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Control-Flow Integrity for Embedded Systems: Study Case of an FPGA-Based Solution

Antonio Ettore Epifani

Control-Flow Integrity for Embedded Systems: Study Case of an FPGA-Based Solution.

Rel. Paolo Ernesto Prinetto. Politecnico di Torino, Corso di laurea magistrale in Ingegneria Informatica (Computer Engineering), 2021

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Nowadays, embedded devices are taking on a significant degree of pervasiveness in many sectors of our daily life, from industry to home automation, from healtcare to the urban dimension. These devices are responsible for creating and managing an extraordinary amount of data concerning our lives, which poses equally extraordinary challenges: on the one hand, it becomes essential to secure the entire data traffic, and on the other, equally important, these systems need to be reliable and not easily manipulated, according to the resilience-by-design paradigm. Physical security is fundamental but insufficient, since many breaches can be opened by the code that such systems run. A relevant amount of weaknesses comes from the diffused employ of typical embedded system languages, such as C and C++. These languages offer a high level of hardware control and optimization, but at the same time, they are memory- unsafe, i.e., the protection of the memory from possible corruptions is completely left to the programmer. Memory vulnerabilities open the door to many typologies of attacks, massively reported and studied by security researchers, such as Code-Reuse Attacks (CRA), in which the flow of the program is hijacked to sections of code already present in memory but not intended to be executed in that order. One of the most famous offensive techniques belonging to this category is called Return-Oriented Programming (ROP), along with some of its vari- ants, Jump-Oriented Programming (JOP) and Call-Oriented Programming (COP). This technique exploits a memory vulnerability inside a program in order to collect a malicious sequence of bytes, said gadgets. These gadgets are used as a chain of little actions to form a greater malware, able to execute arbitrary code in the context of the program. The purpose of this thesis work is to present a practical use case of a Control Flow Integrity solution based on a Control Flow Monitor synthesized inside a reconfigurable hardware module. In this thesis, an ad-hoc firmware is uploaded onto a development board, the SEcubeTM, which integrates a microcontroller, an FPGA and a Smart Card Reader. In this scenario, the device communicates with a smartphone application via a BLE peripheral in order to perform its intended tasks. The application, though, can deliver a malicious payload which will hijack the program counter of the firmware. The final aim of this work is to show the different behaviour of the embedded system in presence or not of the Control Flow Integrity solution previously desribed.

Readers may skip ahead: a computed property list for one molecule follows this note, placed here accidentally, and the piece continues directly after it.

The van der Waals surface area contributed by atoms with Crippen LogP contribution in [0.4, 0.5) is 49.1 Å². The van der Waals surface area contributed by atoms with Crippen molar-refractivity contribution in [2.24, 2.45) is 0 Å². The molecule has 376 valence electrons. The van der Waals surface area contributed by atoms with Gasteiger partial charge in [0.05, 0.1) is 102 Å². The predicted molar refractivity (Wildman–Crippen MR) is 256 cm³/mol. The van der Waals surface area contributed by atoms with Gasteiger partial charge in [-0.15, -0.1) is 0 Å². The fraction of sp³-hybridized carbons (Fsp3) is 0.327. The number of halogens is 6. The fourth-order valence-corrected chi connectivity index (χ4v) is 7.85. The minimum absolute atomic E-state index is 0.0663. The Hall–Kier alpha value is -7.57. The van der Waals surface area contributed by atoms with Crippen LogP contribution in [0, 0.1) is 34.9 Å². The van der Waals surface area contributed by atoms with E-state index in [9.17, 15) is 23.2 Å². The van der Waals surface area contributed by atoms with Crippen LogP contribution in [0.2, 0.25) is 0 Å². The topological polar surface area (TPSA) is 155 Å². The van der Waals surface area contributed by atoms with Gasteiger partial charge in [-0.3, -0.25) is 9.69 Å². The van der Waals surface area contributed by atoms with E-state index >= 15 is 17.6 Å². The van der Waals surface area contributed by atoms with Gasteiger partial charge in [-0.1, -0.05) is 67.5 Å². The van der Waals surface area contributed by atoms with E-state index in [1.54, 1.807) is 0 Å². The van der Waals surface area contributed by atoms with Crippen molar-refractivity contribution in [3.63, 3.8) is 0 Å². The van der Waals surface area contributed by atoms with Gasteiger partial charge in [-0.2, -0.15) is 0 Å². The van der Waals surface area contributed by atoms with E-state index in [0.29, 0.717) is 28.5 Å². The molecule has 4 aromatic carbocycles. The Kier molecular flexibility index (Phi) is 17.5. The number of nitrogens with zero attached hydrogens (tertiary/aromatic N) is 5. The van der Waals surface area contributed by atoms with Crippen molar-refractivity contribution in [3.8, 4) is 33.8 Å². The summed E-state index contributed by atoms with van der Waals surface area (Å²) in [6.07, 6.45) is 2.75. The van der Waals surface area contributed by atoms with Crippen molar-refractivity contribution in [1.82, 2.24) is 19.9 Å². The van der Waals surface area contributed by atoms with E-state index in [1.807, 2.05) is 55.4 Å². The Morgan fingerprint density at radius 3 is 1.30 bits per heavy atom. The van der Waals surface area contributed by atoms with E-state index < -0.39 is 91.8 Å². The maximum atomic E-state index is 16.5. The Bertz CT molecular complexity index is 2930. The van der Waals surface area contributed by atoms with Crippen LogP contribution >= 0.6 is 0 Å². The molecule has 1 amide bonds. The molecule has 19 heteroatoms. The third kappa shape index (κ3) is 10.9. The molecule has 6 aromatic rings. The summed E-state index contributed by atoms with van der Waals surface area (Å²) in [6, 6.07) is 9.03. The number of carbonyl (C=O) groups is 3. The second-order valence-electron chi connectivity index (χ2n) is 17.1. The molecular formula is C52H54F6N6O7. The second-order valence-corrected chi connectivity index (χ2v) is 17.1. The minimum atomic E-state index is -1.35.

Relators: Paolo Ernesto Prinetto
Academic year: 2020/21
Publication type: Electronic
Number of Pages: 54
Corso di laurea: Corso di laurea magistrale in Ingegneria Informatica (Computer Engineering)
Classe di laurea: New organization > Master science > LM-32 - COMPUTER SYSTEMS ENGINEERING
Aziende collaboratrici: UNSPECIFIED
URI: http://webthesis.biblio.polito.it/id/eprint/18133
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